Anti-media sentiment follows dangerous precedent

Tam Cheetham-West

In 1986, Dele Giwa, the editor of Newswatch and a former reporter for the New York Times, published articles critical of the Federal state Military Government of Nigeria. He later received a parcel bomb and was assassinated.

Hearing his story as I grew up influenced my view of journalism’s role in the society. It created an awareness of the risks involved in sharing opinions publicly — and the need to safeguard freedom of expression and the press. For some countries in the developing world, American democracy and freedoms are seen as a model of sorts. However, the rise of anti-media sentiment in the U.S. threatens to undercut press freedom not only in this country but also abroad.

Mainstream media in the U.S. has been under assault from President Trump and his supporters for many months now. Media outlets that do not cover the president and related issues “fairly” (re: favorably)  have been repeatedly labelled “Fake News.” Mika Brzezinski, and MSNBC co-anchor was mocked on Twitter by the president for the same perceived lack of support. Here in Texas, Governor Greg Abbott made a joke about shooting reporters. The president also stirred up controversy for retweeting a gif of himself tackling CNN.

It is difficult to report with perfect objectivity. For this reason there are best practices in mainstream journalism to hold organizations and individuals to the standard of fact-based reporting. The punishment for deviation from this standard is severe. Once outside the walls of mainstream media, one falls into the world of conspiracy theory with sometimes hilarious, sometimes disturbing but always riveting stories. If we confer legitimacy on fringe media outlets and non-standard reporting, we send a message that facts do not matter and that any news is “good news.”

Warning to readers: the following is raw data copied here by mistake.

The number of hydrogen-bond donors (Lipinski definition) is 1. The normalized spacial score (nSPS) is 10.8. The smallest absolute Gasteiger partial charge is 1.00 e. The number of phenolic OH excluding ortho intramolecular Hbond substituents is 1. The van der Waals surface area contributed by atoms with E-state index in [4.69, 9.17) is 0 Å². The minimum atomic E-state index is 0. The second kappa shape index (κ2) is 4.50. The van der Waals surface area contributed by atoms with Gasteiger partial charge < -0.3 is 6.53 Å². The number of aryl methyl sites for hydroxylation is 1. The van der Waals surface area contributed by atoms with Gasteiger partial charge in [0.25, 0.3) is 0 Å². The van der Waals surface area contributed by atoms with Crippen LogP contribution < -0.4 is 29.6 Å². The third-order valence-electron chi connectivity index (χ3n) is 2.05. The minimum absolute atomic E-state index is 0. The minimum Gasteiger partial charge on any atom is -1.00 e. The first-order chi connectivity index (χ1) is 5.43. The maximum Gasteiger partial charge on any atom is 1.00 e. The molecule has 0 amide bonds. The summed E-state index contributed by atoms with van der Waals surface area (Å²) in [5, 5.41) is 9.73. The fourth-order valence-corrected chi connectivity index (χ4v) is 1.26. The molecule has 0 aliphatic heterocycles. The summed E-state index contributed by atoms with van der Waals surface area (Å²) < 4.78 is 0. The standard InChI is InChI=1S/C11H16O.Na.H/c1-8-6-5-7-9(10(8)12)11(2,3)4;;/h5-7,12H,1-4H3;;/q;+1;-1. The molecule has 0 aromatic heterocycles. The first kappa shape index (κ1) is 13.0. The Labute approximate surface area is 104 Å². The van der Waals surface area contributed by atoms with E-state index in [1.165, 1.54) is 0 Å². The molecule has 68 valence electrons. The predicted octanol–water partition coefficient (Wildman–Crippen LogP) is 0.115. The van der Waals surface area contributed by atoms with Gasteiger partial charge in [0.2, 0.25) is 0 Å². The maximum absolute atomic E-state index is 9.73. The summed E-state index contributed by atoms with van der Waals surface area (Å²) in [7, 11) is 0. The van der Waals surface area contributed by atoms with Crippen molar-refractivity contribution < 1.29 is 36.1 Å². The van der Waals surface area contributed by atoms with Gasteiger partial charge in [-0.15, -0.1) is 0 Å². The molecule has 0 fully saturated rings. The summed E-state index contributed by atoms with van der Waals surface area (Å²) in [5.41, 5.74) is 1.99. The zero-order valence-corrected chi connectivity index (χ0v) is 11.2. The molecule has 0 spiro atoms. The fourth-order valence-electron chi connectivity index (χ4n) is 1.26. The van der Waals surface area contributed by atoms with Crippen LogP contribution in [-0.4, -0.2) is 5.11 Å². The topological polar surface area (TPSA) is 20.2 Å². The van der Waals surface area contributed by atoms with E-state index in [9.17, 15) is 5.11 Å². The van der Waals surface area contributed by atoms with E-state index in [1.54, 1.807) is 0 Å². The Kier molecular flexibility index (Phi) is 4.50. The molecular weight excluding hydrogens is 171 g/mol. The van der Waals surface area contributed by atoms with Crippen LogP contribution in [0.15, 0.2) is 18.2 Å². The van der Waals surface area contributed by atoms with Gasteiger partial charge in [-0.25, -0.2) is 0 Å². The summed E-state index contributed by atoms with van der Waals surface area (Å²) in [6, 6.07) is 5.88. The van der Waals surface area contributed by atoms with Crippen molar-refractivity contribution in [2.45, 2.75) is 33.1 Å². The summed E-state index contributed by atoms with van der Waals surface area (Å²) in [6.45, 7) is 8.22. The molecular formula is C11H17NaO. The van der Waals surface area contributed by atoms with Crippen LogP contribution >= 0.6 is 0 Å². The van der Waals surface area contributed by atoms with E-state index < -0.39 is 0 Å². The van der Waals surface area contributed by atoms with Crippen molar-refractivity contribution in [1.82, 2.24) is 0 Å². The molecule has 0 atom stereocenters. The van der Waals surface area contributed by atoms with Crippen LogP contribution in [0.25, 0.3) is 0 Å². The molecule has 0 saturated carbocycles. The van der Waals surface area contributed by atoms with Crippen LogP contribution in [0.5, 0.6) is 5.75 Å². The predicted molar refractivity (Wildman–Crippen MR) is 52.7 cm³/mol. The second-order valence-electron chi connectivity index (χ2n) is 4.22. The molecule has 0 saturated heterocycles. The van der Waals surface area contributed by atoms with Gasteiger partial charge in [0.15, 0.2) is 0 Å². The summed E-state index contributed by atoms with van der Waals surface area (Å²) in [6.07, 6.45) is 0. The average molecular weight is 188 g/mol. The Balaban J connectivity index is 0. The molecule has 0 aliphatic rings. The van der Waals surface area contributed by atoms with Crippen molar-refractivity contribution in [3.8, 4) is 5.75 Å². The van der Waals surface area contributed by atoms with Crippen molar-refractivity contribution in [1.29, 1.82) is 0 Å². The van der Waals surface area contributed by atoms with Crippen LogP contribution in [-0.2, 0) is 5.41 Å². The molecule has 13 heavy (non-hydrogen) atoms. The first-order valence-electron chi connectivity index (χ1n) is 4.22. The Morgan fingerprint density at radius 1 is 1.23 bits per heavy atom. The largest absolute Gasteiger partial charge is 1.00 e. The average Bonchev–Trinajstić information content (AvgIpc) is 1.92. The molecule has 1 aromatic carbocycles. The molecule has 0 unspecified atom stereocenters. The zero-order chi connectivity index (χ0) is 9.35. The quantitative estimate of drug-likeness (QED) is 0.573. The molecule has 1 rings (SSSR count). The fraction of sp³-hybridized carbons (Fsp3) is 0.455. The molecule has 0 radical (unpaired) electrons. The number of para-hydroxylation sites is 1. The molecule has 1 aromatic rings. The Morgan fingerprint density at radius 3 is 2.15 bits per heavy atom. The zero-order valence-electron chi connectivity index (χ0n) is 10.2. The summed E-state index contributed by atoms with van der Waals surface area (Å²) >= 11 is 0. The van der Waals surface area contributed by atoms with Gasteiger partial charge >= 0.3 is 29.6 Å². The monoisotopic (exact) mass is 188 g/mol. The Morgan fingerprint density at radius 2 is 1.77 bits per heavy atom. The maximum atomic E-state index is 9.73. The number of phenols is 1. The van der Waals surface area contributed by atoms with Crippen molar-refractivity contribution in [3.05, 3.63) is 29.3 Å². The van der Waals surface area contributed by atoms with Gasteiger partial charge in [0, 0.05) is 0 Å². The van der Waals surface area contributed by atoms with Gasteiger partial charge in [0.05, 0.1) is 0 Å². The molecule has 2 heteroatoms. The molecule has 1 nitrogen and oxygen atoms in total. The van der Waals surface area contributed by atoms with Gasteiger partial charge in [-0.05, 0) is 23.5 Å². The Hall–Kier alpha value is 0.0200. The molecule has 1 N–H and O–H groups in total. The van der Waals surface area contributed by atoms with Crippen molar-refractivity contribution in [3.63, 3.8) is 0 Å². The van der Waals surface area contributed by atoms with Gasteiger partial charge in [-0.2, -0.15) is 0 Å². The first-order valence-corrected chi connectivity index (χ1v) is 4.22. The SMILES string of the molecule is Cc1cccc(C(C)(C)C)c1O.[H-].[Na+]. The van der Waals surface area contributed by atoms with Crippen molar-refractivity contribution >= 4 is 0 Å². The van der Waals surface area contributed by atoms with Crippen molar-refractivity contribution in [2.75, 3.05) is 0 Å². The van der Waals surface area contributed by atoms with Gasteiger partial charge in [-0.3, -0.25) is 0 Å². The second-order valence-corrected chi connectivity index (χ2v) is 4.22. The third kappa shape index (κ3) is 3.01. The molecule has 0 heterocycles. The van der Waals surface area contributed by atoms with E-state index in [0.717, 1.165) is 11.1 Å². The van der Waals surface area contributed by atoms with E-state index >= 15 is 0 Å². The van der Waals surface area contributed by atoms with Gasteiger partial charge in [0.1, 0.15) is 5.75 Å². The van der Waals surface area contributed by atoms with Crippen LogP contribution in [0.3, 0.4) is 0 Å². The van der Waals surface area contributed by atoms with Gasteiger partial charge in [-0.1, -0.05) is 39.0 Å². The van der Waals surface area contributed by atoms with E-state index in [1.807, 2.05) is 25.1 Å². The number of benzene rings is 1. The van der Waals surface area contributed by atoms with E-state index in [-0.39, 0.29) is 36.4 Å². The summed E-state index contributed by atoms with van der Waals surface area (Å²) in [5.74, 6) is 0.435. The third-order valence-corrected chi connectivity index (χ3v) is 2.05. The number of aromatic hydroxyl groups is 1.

A free press is both a symbol and guardian of the ideals of a democratic society. It represents the marketplace of ideas, a forum for civil discourse and a place where people can showcase and test competing visions for society. When the press is no longer free, there are no real guarantees for individual freedom. It is fact-based reporting that brings human rights violations to the public consciousness; that sensitizes us to realities beyond the limited scope of our human experience: hunger, disease and war. It is journalism that provokes a response as people reach out to help their fellow men.

Mainstream media reports will never favor only one person’s opinion. But in a society with a free press, the opportunity to share and question ideas is extended to everyone. It is not as dangerous to share opinions here and now as it was in Giwa’s time or in 21st century Turkey. As stakeholders in society, we can choose to participate, instead of joining the media-bashing bandwagon. There is no substitute for a free press.

Cheetham-West is a pure mathematics senior from Lagos, Nigeria.